Ready Your Notebook This Winter
Join us Jan. 24–27 in Chicago for Top Producer Seminar
If the thought of professional development bores you, consider the 2017 Top Producer Seminar an insightful and engaging alternative. From Jan. 24–27 in downtown Chicago, you’ll participate in an intensive business meeting featuring mainstage and breakout-session speakers from whom you’ll take home a wealth of practical knowledge.
Be Inspired by a Gold-Medal Goalie
You’ll also have a great time in the process. Prepare to sharpen your business skills, learn market trends and borrow ideas from peers. The theme for 2017 will be “Keep Calm, Farm On: Controlling Chaos in Uncertainty.”
We’ll kick off with an opening networking reception on the evening of Jan. 24. Attend the Top Producer of the Year Award banquet Jan. 25 as we honor three amazing farms.
“Attendees will have access to our industry’s top experts in marketing, risk management, succession planning, crop insurance, conflict resolution and more,” says Sara Schafer, Top Producer Editor. “Start 2017 out informed and ready to seize opportunities.”
Agenda highlights include:
- “Risk and Rewards: A Road Map for Your Farm in 2017,” by Mark Jensen, chief risk officer for Farm Credit Services of America
- “Contented Cows Give Better Milk—Your People…Your Profits,” by Richard Hadden, author and human resources expert
- “Farmland Investors: The Emerging Disruptor,” by Paul Pittman, president and CEO of Farmland Partners
- “The Futue of GMO Labeling: What it Means to You,” by Kelly Johnston, vice president of government affairs for Campbell Soup Co.
- “How President Trump Will Affect Your Farm,” by Jim Wiesemeyer, senior vice president, Washington Bureau, Informa Economics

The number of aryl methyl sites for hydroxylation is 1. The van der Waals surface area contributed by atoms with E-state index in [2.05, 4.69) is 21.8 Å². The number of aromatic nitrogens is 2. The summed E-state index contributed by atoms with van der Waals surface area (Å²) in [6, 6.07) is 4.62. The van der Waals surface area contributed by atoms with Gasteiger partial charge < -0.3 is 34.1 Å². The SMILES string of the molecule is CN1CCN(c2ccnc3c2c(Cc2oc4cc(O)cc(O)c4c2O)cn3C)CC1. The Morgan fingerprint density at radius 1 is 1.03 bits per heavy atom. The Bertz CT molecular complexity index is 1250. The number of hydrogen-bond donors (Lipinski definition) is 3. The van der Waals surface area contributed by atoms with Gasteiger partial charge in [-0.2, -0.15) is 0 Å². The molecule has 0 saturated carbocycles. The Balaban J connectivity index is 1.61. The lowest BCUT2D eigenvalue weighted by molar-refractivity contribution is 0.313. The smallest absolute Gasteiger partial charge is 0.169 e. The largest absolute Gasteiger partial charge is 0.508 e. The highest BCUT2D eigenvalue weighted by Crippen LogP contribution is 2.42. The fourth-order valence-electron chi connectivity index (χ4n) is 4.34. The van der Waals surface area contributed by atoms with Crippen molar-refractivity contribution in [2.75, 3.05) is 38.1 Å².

- “Straight Talk, Straight Actions: Agriculture in a Changing Economy,” by David Kohl, Virginia Tech professor emeritus and AgriVisions president
- “The New Reality of the Grain Global Marketplace,” by Jerry Gulke, The Gulke Group
An early-bird registration fee of $489 is available until Dec. 31. After that, registration costs $599. Learn more and register now at TopProducerSeminar.com.
Policy Update with Mike Adams
After 2016 Election, Question Becomes: Now What?
It’s finally over. The seemingly endless campaign ended up in an upset for the ages. Donald Trump, like the Chicago Cubs, shocked the world. Voters chose the hope of something better over what many felt would be more of the same. Along the way, Donald Trump promised much. Now can he deliver?
Many farmers who looked past their concerns with Trump’s position on trade deals wait now to see if he really will pull out of NAFTA and negotiate a better deal. What does this mean for the Trans-Pacific Partnership? Will he actually name a farmer to be head of EPA? Will he stop the Waters of the U.S. (WOTUS) rule? Will the death tax be repealed? Who will be his secretary of agriculture, and what will happen to the migrant work force that agriculture so greatly depends on?
This election answered a few questions but left us with many more. We are now in unchartered waters and no one knows how this will turn out. The ultimate political outsider is now on the inside.
Will it make a difference? We now live in a different political world—hopefully, a better one.
Hear “AgriTalk” each weekday at 10:06 a.m. CST on the MyFarmRadio app or at agritalk.com.
By Nate Birt
Ask an Analyst: Dave Fogel | Advance Trading
What is your commodity marketing philosophy?
It’s about people. We entered the farmer marketing space in 1984 to try to figure out individuals’ risk and manage it. Our philosophy is: What is your price risk? How can we ward off that risk and take advantage of opportunities the market gives you? Price is unpredictable. Manage risk, don’t try to guess price direction.
What distinguishes your consulting firm from others?
What distinguishes us is our understanding of how to merge cash prices with futures and options. There aren’t many people who understand cash markets.
What’s one action producers should take to manage commodity marketing risk?